The Workplace Psychological Safety Act is about granting our fundamental human right to dignity at work. Workplace abuse (or workplace bullying) often involves a person in power, such as a manager or supervisor, taking advantage of a less powerful employee.
Abuse of power is too often a symptom of implicit bias — a problem discrimination law stopped helping since the 1980s when courts moved from focusing on impact to intent. Intent is a high threshold that makes the law mostly ineffective at addressing bias and disrupting hierarchies at work that create haves and have-nots when those in power “other” people. More than 50 years after Title VII of the Civil Rights Act of 1964, white men still occupy the vast majority of power positions in the U.S. workforce.
Abuse may take the form of public ridicule, disrespect, overwork, and overcontrol, including put-downs, screaming, excessive criticism, destructive gossip, false accusations,...
Workplace abuse can often lead to post-traumatic stress disorder (PTSD). According to the Mayo Clinic, "symptoms may start within three months of a traumatic event, but sometimes symptoms may not appear until years after the event. These symptoms cause significant problems in social or work situations and in relationships."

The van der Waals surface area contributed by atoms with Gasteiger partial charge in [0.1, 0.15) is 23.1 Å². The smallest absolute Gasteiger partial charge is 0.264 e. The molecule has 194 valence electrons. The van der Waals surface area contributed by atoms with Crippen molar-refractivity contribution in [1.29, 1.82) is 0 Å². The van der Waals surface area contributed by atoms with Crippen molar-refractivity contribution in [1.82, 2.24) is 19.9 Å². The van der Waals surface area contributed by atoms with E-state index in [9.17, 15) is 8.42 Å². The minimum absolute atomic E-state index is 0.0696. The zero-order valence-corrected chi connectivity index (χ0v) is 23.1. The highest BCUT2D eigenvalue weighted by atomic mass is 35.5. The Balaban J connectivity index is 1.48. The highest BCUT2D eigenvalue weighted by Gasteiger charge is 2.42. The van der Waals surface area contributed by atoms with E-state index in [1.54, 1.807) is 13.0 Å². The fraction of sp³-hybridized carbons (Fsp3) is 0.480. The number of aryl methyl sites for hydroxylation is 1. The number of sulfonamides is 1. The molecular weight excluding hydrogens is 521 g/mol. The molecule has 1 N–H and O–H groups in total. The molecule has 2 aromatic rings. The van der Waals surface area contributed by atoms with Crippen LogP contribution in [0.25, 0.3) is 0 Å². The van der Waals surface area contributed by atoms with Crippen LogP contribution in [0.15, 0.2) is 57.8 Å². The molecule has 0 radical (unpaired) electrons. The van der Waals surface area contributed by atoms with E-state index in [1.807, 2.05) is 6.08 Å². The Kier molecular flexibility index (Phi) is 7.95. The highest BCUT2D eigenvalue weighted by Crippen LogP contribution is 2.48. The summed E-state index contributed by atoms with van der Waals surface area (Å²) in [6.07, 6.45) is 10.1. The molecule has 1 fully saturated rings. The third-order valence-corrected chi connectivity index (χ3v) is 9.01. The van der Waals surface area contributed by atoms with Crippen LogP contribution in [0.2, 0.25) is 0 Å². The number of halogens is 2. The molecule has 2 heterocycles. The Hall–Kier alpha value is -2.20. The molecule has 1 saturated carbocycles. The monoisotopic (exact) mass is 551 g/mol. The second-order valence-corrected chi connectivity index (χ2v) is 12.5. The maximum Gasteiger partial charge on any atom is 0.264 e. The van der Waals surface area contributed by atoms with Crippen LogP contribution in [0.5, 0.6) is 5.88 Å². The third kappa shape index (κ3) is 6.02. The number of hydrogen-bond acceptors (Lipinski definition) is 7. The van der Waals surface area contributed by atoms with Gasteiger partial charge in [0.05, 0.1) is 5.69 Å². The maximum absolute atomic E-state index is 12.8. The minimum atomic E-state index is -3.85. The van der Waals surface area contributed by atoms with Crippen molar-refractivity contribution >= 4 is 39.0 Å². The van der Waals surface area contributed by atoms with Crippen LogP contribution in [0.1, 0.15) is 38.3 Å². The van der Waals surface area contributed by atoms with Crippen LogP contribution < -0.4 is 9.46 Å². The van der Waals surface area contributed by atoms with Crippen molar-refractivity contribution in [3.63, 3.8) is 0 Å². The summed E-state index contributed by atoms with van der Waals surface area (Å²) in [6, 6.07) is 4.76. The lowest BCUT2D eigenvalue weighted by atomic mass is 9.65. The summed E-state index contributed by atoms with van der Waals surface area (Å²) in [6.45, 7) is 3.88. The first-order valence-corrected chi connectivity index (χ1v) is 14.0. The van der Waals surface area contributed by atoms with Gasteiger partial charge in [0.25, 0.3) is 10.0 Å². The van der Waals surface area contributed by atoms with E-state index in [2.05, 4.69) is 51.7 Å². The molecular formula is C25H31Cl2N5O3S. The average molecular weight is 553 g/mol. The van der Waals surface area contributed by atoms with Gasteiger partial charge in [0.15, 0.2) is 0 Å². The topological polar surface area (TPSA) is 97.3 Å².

PTSD symptoms are generally grouped into four types:
Symptoms of intrusive memories may include:
- Recurrent, unwanted distressing memories of the traumatic event
- Reliving the traumatic event as if it were happening again (flashbacks)
- Upsetting dreams about the traumatic event
- Severe emotional distress or physical reactions to something that reminds you of the event
Symptoms of avoidance may include:
- Trying to avoid thinking or talking about the traumatic event
- Avoiding places, activities, or people that remind you of the traumatic event
Negative changes in thinking and mood
Symptoms of negative changes in thinking and mood may...
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